Authors: Enda Murphy, Patrick Paul Walsh and Aparajita Banerjee
Summary: This report contributes to a range of international and national policy areas, creating a positive feedback loop between policies for environmental SDG promotion, governance for the SDGs and integrated environmental policymaking. It provides an important evidence base for assessing national progress on the environmental SDGs relative to EU peer nations. This is the first time that Ireland’s progress on the SDGs has been assessed on an SDG target and indicator basis relative to peer nations.
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Ireland is at a critical point in delivering on its United Nations (UN) Sustainable Development Goal (SDG) commitments. However, significant gaps exist in the literature on our understanding of Ireland’s current environmental status in relation to the SDGs. There is a lack of knowledge on the scale of the sustainability problem in Ireland and it is therefore difficult to ensure meaningful improvements in a fully integrated approach to sustainable development. In this regard, there is significant pressure to improve our understanding and assessment of Ireland’s sustainability performance relative to peers in the EU and internationally. This can be achieved with better data and metrics to assess performance on individual SDG targets. In addition, improving our understanding of how partnerships (and specifically multi-stakeholder partnerships) can facilitate whole-of-society transformations for sustainable development is crucial to future sustainability efforts. These gaps are addressed by the research within this report.
This report contributes to a range of international and national policy areas, creating a positive feedback loop between policies for environmental SDG promotion, governance for the SDGs and integrated environmental policymaking. Internationally, the research supports Ireland’s future Voluntary National Review (VNR) at the UN, given its development of an environmental SDG index for Ireland based on the official UN SDG indicator framework. The research is also aligned with the new directorate established within the Irish Central Statistics Office (CSO) in early 2017; the CSO has responsibility for the co-ordination of data collection across government departments for the SDGs. Separately, the research provides a basis for understanding the future role of partnerships for SDGs in SDG transitions and transformations. Moreover, it has important implications for Ireland’s future National Stakeholder Forum and wider stakeholder engagement for delivering on the SDGs.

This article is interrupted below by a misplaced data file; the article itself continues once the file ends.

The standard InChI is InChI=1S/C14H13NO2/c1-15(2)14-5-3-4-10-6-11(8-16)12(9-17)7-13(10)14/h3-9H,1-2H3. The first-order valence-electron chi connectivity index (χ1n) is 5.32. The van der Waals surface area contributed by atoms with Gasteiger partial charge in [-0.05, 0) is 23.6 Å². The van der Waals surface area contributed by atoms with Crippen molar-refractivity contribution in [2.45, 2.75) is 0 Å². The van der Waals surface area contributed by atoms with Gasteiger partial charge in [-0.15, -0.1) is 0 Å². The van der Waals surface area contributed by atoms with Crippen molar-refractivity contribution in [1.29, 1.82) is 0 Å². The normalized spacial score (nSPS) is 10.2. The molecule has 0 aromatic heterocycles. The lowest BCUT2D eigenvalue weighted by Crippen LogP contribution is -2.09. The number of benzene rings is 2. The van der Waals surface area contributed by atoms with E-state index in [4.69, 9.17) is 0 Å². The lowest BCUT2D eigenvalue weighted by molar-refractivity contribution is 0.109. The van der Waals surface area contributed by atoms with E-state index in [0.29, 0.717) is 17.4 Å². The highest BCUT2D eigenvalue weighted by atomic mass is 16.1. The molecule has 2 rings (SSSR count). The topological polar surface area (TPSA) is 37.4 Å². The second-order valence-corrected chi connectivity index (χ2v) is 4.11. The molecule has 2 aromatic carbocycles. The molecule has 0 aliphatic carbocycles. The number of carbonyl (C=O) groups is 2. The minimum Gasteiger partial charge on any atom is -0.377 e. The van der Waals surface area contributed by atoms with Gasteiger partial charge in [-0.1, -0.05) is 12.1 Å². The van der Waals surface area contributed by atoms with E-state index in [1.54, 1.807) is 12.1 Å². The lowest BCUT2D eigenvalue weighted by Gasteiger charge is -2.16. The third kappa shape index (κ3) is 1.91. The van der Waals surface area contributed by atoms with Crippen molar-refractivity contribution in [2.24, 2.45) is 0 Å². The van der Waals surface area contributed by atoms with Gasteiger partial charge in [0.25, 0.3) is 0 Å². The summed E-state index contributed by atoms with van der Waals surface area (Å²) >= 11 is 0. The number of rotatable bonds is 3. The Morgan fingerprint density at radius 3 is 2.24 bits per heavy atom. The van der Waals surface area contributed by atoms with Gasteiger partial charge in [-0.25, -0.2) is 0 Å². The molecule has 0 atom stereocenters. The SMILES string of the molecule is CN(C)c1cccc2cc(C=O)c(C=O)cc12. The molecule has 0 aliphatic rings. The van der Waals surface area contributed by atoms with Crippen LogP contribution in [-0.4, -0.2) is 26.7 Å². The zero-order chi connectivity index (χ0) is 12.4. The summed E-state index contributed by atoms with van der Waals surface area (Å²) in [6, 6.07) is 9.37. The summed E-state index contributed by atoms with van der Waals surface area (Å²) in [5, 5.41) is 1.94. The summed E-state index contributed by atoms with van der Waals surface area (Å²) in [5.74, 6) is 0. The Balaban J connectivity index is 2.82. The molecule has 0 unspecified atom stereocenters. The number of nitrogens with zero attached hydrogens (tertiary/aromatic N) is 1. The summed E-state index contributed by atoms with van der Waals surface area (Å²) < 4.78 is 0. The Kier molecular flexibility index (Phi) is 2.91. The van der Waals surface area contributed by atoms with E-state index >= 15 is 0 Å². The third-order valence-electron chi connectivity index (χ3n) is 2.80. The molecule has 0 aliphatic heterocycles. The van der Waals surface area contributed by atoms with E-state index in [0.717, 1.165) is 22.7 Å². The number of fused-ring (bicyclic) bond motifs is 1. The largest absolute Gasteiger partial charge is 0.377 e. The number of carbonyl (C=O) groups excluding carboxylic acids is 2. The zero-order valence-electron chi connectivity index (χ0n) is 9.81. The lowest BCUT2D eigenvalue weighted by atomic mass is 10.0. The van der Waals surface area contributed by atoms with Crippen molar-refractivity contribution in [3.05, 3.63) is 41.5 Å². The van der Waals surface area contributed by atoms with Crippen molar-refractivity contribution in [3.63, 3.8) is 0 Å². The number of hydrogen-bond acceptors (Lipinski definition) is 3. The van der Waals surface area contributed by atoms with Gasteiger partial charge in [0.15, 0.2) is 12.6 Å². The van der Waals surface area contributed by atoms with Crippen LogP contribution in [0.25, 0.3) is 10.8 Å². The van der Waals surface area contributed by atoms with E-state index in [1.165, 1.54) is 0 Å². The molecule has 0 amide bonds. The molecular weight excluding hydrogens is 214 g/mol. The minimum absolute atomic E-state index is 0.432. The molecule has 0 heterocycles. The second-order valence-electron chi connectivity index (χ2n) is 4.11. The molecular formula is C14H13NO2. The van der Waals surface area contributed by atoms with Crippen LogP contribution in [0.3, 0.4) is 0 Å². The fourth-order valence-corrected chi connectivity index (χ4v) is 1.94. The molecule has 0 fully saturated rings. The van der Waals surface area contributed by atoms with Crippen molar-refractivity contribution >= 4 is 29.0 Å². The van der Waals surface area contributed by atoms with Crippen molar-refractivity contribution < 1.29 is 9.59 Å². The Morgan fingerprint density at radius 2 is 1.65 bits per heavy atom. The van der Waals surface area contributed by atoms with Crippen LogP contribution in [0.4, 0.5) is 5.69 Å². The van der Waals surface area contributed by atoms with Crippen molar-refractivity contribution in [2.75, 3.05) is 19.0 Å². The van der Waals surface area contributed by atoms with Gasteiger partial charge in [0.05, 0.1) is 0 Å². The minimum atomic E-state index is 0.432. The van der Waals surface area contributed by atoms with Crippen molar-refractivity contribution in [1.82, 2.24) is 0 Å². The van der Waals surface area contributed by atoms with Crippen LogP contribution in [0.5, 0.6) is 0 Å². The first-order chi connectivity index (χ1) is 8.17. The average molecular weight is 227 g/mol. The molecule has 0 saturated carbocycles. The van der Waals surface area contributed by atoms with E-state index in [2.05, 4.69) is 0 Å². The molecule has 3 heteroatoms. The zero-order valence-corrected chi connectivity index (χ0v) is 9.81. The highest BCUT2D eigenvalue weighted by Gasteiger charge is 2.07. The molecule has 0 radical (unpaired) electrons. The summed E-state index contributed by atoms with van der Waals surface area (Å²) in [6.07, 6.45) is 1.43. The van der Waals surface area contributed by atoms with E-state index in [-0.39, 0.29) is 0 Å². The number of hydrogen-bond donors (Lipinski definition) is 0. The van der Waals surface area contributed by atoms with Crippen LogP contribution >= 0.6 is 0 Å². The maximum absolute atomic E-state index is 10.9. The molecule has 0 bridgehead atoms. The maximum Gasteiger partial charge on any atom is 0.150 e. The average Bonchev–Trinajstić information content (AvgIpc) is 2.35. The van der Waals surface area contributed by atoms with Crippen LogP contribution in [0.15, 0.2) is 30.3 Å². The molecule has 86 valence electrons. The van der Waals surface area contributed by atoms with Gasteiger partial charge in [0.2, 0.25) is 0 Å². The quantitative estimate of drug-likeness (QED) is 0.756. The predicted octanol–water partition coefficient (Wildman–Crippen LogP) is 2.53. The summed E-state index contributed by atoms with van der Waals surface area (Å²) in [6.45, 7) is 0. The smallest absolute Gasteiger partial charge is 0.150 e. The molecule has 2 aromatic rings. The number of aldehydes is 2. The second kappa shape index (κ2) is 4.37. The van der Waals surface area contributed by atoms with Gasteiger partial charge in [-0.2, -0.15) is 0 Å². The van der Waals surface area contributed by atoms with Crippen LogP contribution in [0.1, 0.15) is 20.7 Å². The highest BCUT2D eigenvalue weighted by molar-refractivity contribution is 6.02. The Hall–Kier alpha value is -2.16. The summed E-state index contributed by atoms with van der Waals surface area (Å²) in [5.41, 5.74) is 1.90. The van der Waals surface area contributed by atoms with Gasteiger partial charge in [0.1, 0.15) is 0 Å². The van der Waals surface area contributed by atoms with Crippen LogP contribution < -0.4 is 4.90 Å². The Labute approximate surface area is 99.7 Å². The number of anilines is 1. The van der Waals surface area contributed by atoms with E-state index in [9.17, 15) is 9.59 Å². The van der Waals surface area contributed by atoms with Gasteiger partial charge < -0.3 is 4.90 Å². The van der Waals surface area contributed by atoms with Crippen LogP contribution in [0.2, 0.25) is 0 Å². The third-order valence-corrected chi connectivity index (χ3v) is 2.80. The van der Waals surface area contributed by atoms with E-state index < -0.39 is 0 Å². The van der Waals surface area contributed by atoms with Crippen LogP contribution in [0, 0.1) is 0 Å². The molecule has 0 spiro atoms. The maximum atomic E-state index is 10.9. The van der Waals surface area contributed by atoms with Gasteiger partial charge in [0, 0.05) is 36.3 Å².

This research provides an important evidence base for assessing national progress on the environmental SDGs relative to EU peer nations. This is the first time that Ireland’s progress on the SDGs has been assessed on an SDG target and indicator basis relative to peer nations. This is important because it provides a framework to understand Ireland’s strengths and weaknesses on delivering on each individual SDG indicator and target, allowing for the possibility of bespoke policy interventions to address shortcomings. It also allows us to learn from peer nations that have comparably high-performance levels. In this regard, the research has developed the first target-based SDG index of its kind internationally; it is disaggregated on the basis of SDGs means of implementation, outcomes and linkages. In relation to partnerships, the research identifies the lack of existing multi-stakeholder partnerships in Ireland and the need for policy to pursue state-led multi-stakeholder partnerships for future sustainable development.https://www.epa.ie/media/epa-2020/research/epa-funded-research/Report-cover-397.jpg